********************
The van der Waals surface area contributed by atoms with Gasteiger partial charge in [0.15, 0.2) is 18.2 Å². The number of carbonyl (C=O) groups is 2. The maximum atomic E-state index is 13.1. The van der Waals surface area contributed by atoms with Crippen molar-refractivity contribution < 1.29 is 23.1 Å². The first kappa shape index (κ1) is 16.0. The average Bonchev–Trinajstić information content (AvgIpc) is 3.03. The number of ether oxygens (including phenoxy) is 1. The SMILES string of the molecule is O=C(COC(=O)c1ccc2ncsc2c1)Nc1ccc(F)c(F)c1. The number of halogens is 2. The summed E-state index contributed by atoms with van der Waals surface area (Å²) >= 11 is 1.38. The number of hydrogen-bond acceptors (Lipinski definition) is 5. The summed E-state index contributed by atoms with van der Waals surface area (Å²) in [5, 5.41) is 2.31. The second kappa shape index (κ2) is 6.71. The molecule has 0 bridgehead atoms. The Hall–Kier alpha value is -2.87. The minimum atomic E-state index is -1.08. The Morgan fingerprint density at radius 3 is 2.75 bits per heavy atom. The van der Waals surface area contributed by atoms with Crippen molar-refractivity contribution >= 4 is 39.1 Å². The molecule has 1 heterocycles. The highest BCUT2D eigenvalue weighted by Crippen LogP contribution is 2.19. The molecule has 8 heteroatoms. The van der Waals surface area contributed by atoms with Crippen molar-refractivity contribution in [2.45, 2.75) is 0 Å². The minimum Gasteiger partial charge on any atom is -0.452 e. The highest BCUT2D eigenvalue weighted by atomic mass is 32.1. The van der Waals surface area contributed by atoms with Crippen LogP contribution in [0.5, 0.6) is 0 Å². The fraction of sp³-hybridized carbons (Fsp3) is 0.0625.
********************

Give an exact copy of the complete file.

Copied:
The van der Waals surface area contributed by atoms with Gasteiger partial charge in [0.15, 0.2) is 18.2 Å². The number of carbonyl (C=O) groups is 2. The maximum atomic E-state index is 13.1. The van der Waals surface area contributed by atoms with Crippen molar-refractivity contribution < 1.29 is 23.1 Å². The first kappa shape index (κ1) is 16.0. The average Bonchev–Trinajstić information content (AvgIpc) is 3.03. The number of ether oxygens (including phenoxy) is 1. The SMILES string of the molecule is O=C(COC(=O)c1ccc2ncsc2c1)Nc1ccc(F)c(F)c1. The number of halogens is 2. The summed E-state index contributed by atoms with van der Waals surface area (Å²) >= 11 is 1.38. The number of hydrogen-bond acceptors (Lipinski definition) is 5. The summed E-state index contributed by atoms with van der Waals surface area (Å²) in [5, 5.41) is 2.31. The second kappa shape index (κ2) is 6.71. The molecule has 0 bridgehead atoms. The Hall–Kier alpha value is -2.87. The minimum atomic E-state index is -1.08. The Morgan fingerprint density at radius 3 is 2.75 bits per heavy atom. The van der Waals surface area contributed by atoms with Crippen molar-refractivity contribution >= 4 is 39.1 Å². The molecule has 1 heterocycles. The highest BCUT2D eigenvalue weighted by Crippen LogP contribution is 2.19. The molecule has 8 heteroatoms. The van der Waals surface area contributed by atoms with Crippen molar-refractivity contribution in [2.45, 2.75) is 0 Å². The minimum Gasteiger partial charge on any atom is -0.452 e. The highest BCUT2D eigenvalue weighted by atomic mass is 32.1. The van der Waals surface area contributed by atoms with Crippen LogP contribution in [0.5, 0.6) is 0 Å². The fraction of sp³-hybridized carbons (Fsp3) is 0.0625.